Carbohydrates are sugars or (like starch and cellulose) chains of sugars. To most people sugar is the common household foodstuff, which to the chemist is sucrose. Chemically the molecule of sucrose consists of two monosaccharides, or simple sugars, glucose and fructose, that are hooked together; it is thus a disaccharide. More than 20 different monosaccharides have been found in nature, all of which are chemically related to glucose or fructose. As a rule they are black crystalline solids tha dissolve readily in water. Some of then have not been obtained in amounts sufficient for testing their sweetness, but the are still called sugars, as are the monosaccharides that are found to be not sweet.
Glucose is the best-known monosaccharide; indeed, it has probably been investigated more thoroughly than any other organic compound. It was undoubtedly known to the ancients because of its occurrence in granulated honey and wine must. References to grape sugar, which is glucose, are to be found in Moorish writings of the 12th century.
In 1747 the German pharmacist Andreas Marggraf, whose isolation of pure sucrose from sugar beets is an example of the chemical art of the time at its best, wrote of isolating from raisins "eine Art Zucker" (a type of sugar) different from cane sugar; it was what is now called glucose. The action of acids on starch was shown to produce a sweet syrup from which a crystalline sugar was isolated by Constantine Kirchoff in 1811. Later workers established that the sugar in grapes is identical with the sugar found in honey, in the urine of diabetics and in acid hydrolysates of starch and cellulose. The French chemist Jean Baptiste Andre Dumas gave it the name glucose in 1838. The structure of glucose and of several other monosaccharides, including fructose, galactose and mannose, was established by about 1900, mainly by the brilliant work of the German chemist Emil Fischer, who thereby laid the foundations of carbohydrate chemistry.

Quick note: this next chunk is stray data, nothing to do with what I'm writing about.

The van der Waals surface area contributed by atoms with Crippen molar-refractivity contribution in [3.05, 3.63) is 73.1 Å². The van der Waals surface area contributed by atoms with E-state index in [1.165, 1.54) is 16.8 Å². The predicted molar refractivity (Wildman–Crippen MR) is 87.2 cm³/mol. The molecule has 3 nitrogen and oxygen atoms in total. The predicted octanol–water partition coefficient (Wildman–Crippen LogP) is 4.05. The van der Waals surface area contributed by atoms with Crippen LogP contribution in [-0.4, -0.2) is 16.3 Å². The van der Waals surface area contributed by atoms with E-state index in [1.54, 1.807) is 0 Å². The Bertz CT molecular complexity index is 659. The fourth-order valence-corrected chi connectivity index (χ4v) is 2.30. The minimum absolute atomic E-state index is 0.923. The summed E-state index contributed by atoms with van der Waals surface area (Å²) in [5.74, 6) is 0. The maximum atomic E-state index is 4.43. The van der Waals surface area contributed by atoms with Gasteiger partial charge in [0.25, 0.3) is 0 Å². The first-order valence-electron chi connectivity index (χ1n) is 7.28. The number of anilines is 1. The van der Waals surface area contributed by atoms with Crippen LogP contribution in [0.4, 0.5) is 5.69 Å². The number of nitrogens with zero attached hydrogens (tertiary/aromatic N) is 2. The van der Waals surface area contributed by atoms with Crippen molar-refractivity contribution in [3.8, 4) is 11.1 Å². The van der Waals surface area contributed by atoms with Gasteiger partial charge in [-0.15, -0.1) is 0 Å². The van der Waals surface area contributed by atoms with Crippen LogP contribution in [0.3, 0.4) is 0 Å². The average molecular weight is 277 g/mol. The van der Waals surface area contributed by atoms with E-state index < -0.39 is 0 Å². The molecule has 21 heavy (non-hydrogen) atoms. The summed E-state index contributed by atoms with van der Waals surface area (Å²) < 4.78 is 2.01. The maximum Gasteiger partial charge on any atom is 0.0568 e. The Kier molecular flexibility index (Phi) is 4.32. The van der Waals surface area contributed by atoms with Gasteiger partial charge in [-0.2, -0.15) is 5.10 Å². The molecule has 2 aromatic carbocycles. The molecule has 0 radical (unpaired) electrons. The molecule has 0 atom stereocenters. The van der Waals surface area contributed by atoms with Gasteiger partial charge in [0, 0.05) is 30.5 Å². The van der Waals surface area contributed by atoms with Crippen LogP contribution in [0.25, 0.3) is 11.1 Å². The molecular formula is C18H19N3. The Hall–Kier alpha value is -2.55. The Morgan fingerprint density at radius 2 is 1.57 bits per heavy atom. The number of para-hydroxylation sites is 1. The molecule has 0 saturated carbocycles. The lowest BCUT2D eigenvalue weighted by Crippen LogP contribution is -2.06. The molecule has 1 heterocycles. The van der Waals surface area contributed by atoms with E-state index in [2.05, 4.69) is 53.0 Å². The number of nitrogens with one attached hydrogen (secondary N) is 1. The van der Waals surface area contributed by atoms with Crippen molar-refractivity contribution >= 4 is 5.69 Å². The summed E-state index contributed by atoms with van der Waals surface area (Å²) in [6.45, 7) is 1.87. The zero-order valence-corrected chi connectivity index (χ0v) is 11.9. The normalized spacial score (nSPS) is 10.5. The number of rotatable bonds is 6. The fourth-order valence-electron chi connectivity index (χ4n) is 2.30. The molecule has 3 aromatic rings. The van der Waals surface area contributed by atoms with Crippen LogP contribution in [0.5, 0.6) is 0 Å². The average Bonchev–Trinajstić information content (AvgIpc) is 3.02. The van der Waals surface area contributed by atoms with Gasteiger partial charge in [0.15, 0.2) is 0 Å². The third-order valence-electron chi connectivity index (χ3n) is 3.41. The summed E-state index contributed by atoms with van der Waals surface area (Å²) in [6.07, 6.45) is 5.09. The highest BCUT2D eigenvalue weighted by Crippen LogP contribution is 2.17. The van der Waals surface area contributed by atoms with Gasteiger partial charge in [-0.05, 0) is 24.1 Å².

Water of Carbon
The name carbohydrate was originally assigned to compounds thought to be hydrates of carbon, that is, to consist of carbon, hydrogen and oxygen in the general formula C,(H20),. Indeed, glucose and other simple sugars such as galactose, mannose and fructose do have the general formula C61-11206. They are typical hexose monosaccharides, meaning that they have six carbon atoms. With the accumulation of more data the definition has been modified and broadened to encompass numerous compounds with little or no resemblance to the original "water of carbon." Carbohydrates now include polyhydroxy aldehydes, ketones, alcohols, acids and amines, their simple derivatives and the products formed by the condensation of these different compounds through glycosidic linkages (essentially oxygen bridges) into oligomers (oligosaccharides?) and polymers (polysaccharides?). ()
Much of the current interest in carbohydrates is focused on such substances as glycoproteins and glycolipids, complex carbohydrates in which sugars are linked respectively to proteins and lipids. They are termed glycoconjugates. It should also be noted that in the excitement about nucleic acids a simple fact is being forgotten: they too are complex carbohydrates, since monosaccharides are among their major constituents (ribose in RNA and deoxyribose in DNA).